If there are so many "alternatives" to "mainstream" justice in America, why don't we reconstruct the system from something that actually promotes the kind of Justice that so many Americans have fought and died for, in and out of uniform?
By Walter F. Roche Jr.
Wednesday, November 11, 2009
On the eve of Veterans Day, the first defendants appeared in the inaugural session of an Allegheny County court program aimed at keeping veterans out of jail for nonviolent offenses through a tightly supervised counseling program.
The three men, facing driving under the influence or similar charges, appeared before Common Pleas Judge John A. Zottola shortly after 11 a.m. Tuesday.
"This is a chance for you to have someone else look at your case, another set of eyes ... from someone who has been there," Zottola said.
Under the program, defendants will be placed in supervised counseling programs with mentors and report back to Zottola in early December, when they have completed 50 percent of the program.
The mentors, all veterans, "know more about what you're going through than I," Zottola told one of the men, a 43-year-old Army veteran.
The special court is the result of a nearly yearlong effort by government officials and veterans advocates.
Ray Webb, who appeared on behalf of one of the defendants, said the veterans will be placed in programs run by the Department of Veterans Affairs. Webb is a volunteer advocate for the Veterans Leadership Program of Western Pennsylvania, a driving force in establishing the court.
If the veterans comply with the treatment program, that will be taken under consideration when they come before a judge for sentencing, Webb said. Graduation could lead to dismissal of the charges.
"It's still up to the judge and, if he (the defendant) doesn't comply with the program, then the hammer will come down," Webb said.
"The sentencing judge remains in control," said Common Pleas Judge Michael E. McCarthy, who led judicial efforts to establish the program, said the judge controls the sentence.
"We wanted to do this for Veterans Day," said McCarthy, a Navy veteran who served in Vietnam. "This is a little more than putting a flag out on your lawn."
Court officials have expressed hopes the county program, the first in Pennsylvania, will serve as a state model. Advocates say the program can not only help veterans stay out of jail, but also reduce costs.
Officials estimate about 10 percent of people incarcerated nationally are veterans.
Albert Mercer, executive director of the Veterans Leadership Program, said hundreds of county veterans could be diverted to the program each year and avoid jail time.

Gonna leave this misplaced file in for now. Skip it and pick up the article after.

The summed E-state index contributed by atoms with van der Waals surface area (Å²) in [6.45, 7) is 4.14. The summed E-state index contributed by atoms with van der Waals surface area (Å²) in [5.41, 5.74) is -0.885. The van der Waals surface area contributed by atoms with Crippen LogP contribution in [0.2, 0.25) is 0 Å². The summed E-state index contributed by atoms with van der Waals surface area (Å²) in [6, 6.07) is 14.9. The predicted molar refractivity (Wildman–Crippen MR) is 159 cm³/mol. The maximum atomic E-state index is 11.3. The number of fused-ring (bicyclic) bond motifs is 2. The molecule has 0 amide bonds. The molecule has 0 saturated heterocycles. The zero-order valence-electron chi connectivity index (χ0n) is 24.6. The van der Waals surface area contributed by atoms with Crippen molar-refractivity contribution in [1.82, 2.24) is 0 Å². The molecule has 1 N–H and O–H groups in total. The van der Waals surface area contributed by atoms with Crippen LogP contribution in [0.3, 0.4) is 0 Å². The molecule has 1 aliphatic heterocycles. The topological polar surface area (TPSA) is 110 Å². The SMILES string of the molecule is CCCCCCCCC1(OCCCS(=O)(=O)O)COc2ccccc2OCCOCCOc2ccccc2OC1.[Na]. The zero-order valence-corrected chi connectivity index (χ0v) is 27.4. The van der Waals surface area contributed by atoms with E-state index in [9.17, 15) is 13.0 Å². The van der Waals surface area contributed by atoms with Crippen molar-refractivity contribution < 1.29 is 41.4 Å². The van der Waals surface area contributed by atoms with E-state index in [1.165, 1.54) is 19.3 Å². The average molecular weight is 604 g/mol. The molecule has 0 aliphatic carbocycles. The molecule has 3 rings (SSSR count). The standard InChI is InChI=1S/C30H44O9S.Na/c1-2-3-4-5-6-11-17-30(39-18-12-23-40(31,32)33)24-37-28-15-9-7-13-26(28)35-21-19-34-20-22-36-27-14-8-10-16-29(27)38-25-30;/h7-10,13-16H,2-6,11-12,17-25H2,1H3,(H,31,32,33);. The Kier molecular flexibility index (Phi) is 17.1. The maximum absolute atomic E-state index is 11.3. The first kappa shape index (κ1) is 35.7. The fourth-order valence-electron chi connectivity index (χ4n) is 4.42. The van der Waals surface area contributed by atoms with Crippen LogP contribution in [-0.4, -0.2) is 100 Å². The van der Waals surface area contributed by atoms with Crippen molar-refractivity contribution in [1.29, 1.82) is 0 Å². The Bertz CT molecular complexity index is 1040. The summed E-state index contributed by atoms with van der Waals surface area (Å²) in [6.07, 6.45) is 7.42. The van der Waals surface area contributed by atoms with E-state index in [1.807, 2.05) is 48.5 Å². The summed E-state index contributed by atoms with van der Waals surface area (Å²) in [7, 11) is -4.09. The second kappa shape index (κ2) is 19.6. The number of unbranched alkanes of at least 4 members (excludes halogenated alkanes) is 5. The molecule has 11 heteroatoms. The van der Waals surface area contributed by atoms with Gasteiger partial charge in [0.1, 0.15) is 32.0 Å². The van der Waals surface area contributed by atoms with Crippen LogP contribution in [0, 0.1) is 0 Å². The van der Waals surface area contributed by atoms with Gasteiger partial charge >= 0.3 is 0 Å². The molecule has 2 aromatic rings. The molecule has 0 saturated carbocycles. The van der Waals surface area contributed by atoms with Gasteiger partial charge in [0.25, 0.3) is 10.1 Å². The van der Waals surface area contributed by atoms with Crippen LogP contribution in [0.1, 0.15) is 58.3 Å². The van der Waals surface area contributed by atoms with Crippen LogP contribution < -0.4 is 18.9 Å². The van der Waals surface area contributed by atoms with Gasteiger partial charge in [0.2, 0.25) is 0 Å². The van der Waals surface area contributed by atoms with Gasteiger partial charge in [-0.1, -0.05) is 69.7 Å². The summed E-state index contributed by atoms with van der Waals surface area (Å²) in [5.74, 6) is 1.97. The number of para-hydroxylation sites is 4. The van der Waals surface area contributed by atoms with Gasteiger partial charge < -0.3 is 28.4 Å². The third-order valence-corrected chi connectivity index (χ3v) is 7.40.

District Attorney Stephen A. Zappala Jr.'s office sees the program as "a progressive way to improve the system," spokesman Mike Manko said.
McCarthy said funding remains to be resolved, but a pending bill in Congress could provide a permanent funding stream. He said that for the moment, the VA is placing participants in programs already funded.
"The VA has money for these programs, so this actually can save money for the state," he said.
Walter F. Roche Jr. can be reached at firstname.lastname@example.org or 412-320-7894.
Retiring Arizona Prison Watch...
This site was originally started in July 2009 as an independent endeavor to monitor conditions in Arizona's criminal justice system, as well as offer some critical analysis of the prison industrial complex from a prison abolitionist/anarchist's perspective. It was begun in the aftermath of the death of Marcia Powell, a 48 year old AZ state prisoner who was left in an outdoor cage in the desert sun for over four hours while on a 10-minute suicide watch. That was at ASPC-Perryville, in Goodyear, AZ, in May 2009.
Marcia, a seriously mentally ill woman with a meth habit sentenced to the minimum mandatory 27 months in prison for prostitution was already deemed by society as disposable. She was therefore easily ignored by numerous prison officers as she pleaded for water and relief from the sun for four hours. She was ultimately found collapsed in her own feces, with second degree burns on her body, her organs failing, and her body exceeding the 108 degrees the thermometer would record. 16 officers and staff were disciplined for her death, but no one was ever prosecuted for her homicide. Her story is here.
Marcia's death and this blog compelled me to work for the next 5 1/2 years to document and challenge the prison industrial complex in AZ, most specifically as manifested in the Arizona Department of Corrections. I corresponded with over 1,000 prisoners in that time, as well as many of their loved ones, offering all what resources I could find for fighting the AZ DOC themselves - most regarding their health or matters of personal safety.
I also began to work with the survivors of prison violence, as I often heard from the loved ones of the dead, and learned their stories. During that time I memorialized the Ghosts of Jan Brewer - state prisoners under her regime who were lost to neglect, suicide or violence - across the city's sidewalks in large chalk murals. Some of that art is here.
In November 2014 I left Phoenix abruptly to care for my family. By early 2015 I was no longer keeping up this blog site, save occasional posts about a young prisoner in solitary confinement in Arpaio's jail, Jessie B.
I'm deeply grateful to the prisoners who educated, confided in, and encouraged me throughout the years I did this work. My life has been made all the more rich and meaningful by their engagement.
I've linked to some posts about advocating for state prisoner health and safety to the right, as well as other resources for families and friends. If you are in need of additional assistance fighting the prison industrial complex in Arizona - or if you care to offer some aid to the cause - please contact the Phoenix Anarchist Black Cross at PO Box 7241 / Tempe, AZ 85281. email@example.com
until all are free -
MARGARET J PLEWS (June 1, 2015)